Garry Essendine is having a bad morning at his stately home. First there's the tiresome business of a female fan, to whom he's declared love the night before, to get rid of. Then, the arrival of the middle-aged actor's wife - from whom he has separated - prompts a lecture; he is harangued by a tyro playwright and, to cap it all, the leading lady in the production he's just about to take to Africa has broken her leg and can't now perform.
Present Laughter offers a plum of a part - as you might imagine of one that was written by Coward with himself in mind - and Rik Mayall, star of TV shows such as The Young Ones and Bottom, seizes it with both hands, to the obvious delight of a capacity audience.
Mayall's performance is a world away from the clipped, self-possessed riffs of the Master, though it's equally mannered. He deploys the full range of his formidable comic arsenal. Hands shoot out and rent the air as he's accused by his wife of overacting. And, when Angry Young Man Henry Lyppiatt (John Dougall) launches into a tirade against the old theatrical world represented by Coward and his contemporaries - "All you do with your talent is wear dressing gowns and make witty remarks when you might be helping people, making them think! Making them feel!" - Mayall cowers and covers his groin.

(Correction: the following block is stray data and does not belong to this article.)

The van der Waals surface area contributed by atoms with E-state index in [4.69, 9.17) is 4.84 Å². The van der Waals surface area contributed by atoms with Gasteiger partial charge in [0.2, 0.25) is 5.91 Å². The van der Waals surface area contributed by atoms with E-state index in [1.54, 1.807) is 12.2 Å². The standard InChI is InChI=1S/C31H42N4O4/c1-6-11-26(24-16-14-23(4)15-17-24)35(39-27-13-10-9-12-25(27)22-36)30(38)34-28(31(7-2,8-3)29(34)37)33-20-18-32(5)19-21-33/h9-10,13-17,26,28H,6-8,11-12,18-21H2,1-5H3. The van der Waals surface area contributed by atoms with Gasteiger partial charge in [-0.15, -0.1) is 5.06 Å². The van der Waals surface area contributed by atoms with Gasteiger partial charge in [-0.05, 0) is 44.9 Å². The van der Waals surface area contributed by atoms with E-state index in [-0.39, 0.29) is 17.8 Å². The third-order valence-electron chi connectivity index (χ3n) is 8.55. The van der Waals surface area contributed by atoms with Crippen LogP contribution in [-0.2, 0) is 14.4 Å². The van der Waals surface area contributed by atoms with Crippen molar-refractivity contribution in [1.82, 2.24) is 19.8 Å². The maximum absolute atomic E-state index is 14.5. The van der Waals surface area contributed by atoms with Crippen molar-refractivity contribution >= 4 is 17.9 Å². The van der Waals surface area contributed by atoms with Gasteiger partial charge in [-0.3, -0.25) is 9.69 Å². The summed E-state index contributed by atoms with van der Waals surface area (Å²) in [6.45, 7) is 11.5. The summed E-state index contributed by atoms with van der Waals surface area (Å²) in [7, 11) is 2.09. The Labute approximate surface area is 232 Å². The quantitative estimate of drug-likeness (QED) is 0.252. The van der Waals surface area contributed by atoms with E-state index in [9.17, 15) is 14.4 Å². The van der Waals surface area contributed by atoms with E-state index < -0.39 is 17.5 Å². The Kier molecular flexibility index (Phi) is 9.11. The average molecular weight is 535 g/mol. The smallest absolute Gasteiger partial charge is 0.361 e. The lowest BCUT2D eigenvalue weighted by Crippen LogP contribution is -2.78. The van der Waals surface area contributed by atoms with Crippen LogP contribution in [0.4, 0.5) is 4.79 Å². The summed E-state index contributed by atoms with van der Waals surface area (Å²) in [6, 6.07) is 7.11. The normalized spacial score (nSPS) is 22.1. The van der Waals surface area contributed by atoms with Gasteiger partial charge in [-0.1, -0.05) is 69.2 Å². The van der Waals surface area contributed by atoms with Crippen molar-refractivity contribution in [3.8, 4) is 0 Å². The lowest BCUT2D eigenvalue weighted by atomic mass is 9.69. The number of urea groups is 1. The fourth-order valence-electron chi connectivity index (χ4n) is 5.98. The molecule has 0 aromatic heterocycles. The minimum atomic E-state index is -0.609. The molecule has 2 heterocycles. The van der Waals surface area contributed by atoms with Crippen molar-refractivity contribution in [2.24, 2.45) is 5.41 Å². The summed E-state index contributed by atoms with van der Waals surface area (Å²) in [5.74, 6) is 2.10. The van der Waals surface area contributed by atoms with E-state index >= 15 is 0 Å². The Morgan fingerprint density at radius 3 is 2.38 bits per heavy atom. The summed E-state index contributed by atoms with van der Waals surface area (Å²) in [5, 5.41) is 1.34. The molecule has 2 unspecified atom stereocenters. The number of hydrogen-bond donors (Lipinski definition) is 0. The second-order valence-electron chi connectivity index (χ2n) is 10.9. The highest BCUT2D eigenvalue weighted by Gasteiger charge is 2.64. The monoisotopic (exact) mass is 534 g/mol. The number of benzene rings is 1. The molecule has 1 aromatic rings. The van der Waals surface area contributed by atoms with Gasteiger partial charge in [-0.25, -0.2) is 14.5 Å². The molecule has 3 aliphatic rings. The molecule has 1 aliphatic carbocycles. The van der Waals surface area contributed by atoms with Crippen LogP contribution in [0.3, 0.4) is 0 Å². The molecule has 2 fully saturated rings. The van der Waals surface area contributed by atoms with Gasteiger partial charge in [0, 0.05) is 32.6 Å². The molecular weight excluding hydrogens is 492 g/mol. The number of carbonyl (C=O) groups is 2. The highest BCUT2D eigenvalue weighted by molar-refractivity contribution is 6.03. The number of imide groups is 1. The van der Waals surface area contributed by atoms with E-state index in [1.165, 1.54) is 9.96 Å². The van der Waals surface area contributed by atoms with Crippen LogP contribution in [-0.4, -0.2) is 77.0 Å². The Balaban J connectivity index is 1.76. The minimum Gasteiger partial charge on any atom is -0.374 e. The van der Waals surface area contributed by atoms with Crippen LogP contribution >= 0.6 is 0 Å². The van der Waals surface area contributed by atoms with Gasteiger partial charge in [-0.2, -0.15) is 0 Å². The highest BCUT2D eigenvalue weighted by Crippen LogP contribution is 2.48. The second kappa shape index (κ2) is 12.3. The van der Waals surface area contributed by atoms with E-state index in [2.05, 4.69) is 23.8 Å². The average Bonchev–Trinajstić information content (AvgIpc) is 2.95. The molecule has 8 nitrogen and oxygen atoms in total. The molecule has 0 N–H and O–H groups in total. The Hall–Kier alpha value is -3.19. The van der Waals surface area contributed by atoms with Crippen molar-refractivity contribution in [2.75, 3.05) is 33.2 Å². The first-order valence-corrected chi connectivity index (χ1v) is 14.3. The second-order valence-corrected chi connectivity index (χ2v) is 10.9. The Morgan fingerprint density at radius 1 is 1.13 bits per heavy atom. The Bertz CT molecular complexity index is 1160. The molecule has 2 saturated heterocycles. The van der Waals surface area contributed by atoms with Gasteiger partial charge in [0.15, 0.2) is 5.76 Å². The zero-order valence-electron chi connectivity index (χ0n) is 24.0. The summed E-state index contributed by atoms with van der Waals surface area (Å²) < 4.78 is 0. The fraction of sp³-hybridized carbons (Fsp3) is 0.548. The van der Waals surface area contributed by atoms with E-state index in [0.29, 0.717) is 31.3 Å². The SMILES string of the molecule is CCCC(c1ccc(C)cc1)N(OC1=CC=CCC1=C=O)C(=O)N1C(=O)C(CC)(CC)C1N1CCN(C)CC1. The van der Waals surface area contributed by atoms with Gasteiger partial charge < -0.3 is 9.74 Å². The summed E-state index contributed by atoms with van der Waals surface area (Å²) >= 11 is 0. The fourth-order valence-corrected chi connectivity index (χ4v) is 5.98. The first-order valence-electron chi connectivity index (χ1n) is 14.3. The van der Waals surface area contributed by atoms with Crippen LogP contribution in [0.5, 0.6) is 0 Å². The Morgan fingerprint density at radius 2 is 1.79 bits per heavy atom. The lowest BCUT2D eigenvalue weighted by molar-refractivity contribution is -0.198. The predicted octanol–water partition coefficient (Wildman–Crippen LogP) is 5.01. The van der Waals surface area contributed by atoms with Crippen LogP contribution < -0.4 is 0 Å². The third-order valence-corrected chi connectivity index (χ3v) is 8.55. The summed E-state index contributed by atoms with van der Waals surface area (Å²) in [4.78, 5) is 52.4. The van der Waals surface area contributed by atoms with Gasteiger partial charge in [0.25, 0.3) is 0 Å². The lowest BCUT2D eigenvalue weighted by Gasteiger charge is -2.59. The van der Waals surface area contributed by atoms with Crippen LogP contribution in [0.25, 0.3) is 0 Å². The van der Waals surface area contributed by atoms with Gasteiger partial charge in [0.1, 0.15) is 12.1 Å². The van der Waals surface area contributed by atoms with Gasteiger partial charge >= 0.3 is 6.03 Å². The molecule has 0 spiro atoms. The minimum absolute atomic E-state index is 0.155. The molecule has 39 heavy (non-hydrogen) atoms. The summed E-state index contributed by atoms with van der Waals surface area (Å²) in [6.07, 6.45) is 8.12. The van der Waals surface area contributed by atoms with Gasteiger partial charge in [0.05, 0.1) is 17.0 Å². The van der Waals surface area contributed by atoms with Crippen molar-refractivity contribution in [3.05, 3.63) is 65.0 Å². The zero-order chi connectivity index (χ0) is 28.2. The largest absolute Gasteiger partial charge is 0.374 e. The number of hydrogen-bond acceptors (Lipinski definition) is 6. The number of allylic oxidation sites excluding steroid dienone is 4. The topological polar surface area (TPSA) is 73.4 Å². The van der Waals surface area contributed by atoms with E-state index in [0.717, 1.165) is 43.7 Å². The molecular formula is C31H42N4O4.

Present Laughter contains some of Coward's best writing. How you feel about Mayall's performance is a matter of taste. He acts in CAPITAL LETTERS. Of course, the point about Essendine is that he does overact, but I'm reminded at times here of Peter Ustinov's jib to a Method Actor: "Don't just do something - stand there." Less, sometimes, is more.
The rest of the cast are uniformly excellent, particularly Pooky Quesnell as Essendine's long-suffering secretary Monica Reed, Dougall as Lyppiatt, and Joanne Howarth as the dotty servant Miss Erikson, a fine comic turn. Direction, by the artistic director of the excellent Oxford Stage Company, Dominic Dromgoole, is to the high standard you'd expect.
At three hours long, with two intervals, Coward's comedy is long. But as the Lord Chamberlain noted in 1939, when licensing it: "The play is practically all talk...Garry rants for pages and never bores."